Get Profitable Insights from Your Analytical Dashboards
Business intelligence dashboards make an impressive appearance at presentations. Their real value results from the insights you gain and the actions you and your team take based on those insights.
There are four key steps you should take to gain the most profitable insights from your investment in the data mining and data visualization that go into your analytical dashboards. These are steps you should take when you are planning and implementing your dashboards.
- Choose an experienced provider
- Identify the key metrics that are critical to your business success
- Define dashboard prescriptives to guide your team
- Nominate a data steward to guide your provider through your data stores
Choose an Experience Provider
If you have an existing team of data scientists, data architects and analysts, and business intelligence dashboard designers, you may have the team you need to build your business intelligence dashboards in house. This presumes that all the team members are free from other projects and available for duty. It also presumes that they are up to speed on the tools needed to collect and transform the data, maintain an operational data store of aggregated data from you ERP and CRM systems, and skilled working with dashboard tools needed to design and build your analytical dashboards.
You’ll usually enjoy a shorter delivery schedule and better payback by engaging a skilled team of business intelligence specialists from outside your organization (the dashboard team). Such teams will have already worked dozens of projects like yours, and will have the expertise needed to guide you through the process. Experienced teams will more quickly put the correct data, cleaned and transformed, at your fingertips so that you can answer critical questions and guide your organization in the right direction at the right time.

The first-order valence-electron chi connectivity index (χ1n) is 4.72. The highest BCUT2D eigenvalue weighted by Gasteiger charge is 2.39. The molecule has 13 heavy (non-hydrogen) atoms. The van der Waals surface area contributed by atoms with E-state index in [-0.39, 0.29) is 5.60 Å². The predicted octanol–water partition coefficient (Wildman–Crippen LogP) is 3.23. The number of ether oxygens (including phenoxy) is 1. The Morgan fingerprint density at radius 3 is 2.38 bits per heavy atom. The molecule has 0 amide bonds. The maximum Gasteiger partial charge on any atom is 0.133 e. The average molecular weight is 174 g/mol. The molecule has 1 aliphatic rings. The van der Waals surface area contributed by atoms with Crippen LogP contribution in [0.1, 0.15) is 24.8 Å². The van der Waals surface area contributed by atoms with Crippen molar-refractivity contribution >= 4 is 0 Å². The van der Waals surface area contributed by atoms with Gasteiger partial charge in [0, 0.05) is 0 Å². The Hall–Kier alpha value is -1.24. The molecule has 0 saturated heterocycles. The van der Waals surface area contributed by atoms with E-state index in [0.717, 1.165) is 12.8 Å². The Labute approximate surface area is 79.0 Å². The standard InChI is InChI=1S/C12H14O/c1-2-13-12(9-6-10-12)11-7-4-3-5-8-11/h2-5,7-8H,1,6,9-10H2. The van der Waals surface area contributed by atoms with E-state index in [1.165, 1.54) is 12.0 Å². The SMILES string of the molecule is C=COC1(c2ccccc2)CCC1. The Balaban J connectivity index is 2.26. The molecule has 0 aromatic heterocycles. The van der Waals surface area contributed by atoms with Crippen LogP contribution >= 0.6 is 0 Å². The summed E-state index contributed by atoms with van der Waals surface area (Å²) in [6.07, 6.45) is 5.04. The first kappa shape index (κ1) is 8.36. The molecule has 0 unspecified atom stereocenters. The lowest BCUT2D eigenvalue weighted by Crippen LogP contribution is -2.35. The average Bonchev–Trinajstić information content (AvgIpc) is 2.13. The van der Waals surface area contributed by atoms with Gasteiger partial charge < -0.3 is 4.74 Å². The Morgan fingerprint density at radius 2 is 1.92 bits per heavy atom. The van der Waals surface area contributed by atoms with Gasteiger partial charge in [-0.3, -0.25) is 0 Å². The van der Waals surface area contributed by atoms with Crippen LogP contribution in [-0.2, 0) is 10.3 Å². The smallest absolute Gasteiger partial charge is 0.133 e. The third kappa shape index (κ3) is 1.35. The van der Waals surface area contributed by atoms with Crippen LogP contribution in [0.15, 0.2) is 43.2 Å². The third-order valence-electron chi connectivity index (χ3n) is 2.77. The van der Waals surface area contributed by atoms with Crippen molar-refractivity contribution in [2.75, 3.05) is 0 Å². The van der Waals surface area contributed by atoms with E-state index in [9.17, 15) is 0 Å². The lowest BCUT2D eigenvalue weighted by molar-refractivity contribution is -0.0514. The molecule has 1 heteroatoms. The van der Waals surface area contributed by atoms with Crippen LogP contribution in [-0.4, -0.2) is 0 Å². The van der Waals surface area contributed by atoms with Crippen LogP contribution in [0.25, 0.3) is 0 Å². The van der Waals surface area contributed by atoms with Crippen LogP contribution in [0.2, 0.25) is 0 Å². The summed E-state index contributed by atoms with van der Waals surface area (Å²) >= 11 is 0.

Identify Key Metrics
Why Reports Fail
How many cute reports and dashboards have you seen that are basically useless? Great colors and design don’t always give you clear answers to the questions you care about. In some cases, you may be getting your most helpful information from some rather unattractive tables and reports, or assembling your own answers in Excel. Such reporting shortfalls result from:
- use of reports that are based on a single data object or table, with data from other objects or tables merged in
- use of tools that cannot integrate data from multiple ERP, CRM, or billing systems into a single, coherent, display
- reliance on canned reports that aren’t built from the ground up to answer your specific critical business questions
Selecting KPIs for Success
To get the greatest business value from your business intelligence dashboards, you have to first conduct a thorough and honest analysis of what you really need to know to manage your company. You have to separate fluff and noise from each critical key performance indicator (KPI). Answers to questions like these below will help you outline your analytical dashboard requirements.
- Which numbers am I accountable for, and which go to the bottom line?
- What information do I really need to see to make decisions and manage my business?
- What do I need to see to spot problems and to find valuable opportunities?
- What key metrics do I want to highlight to help focus my team?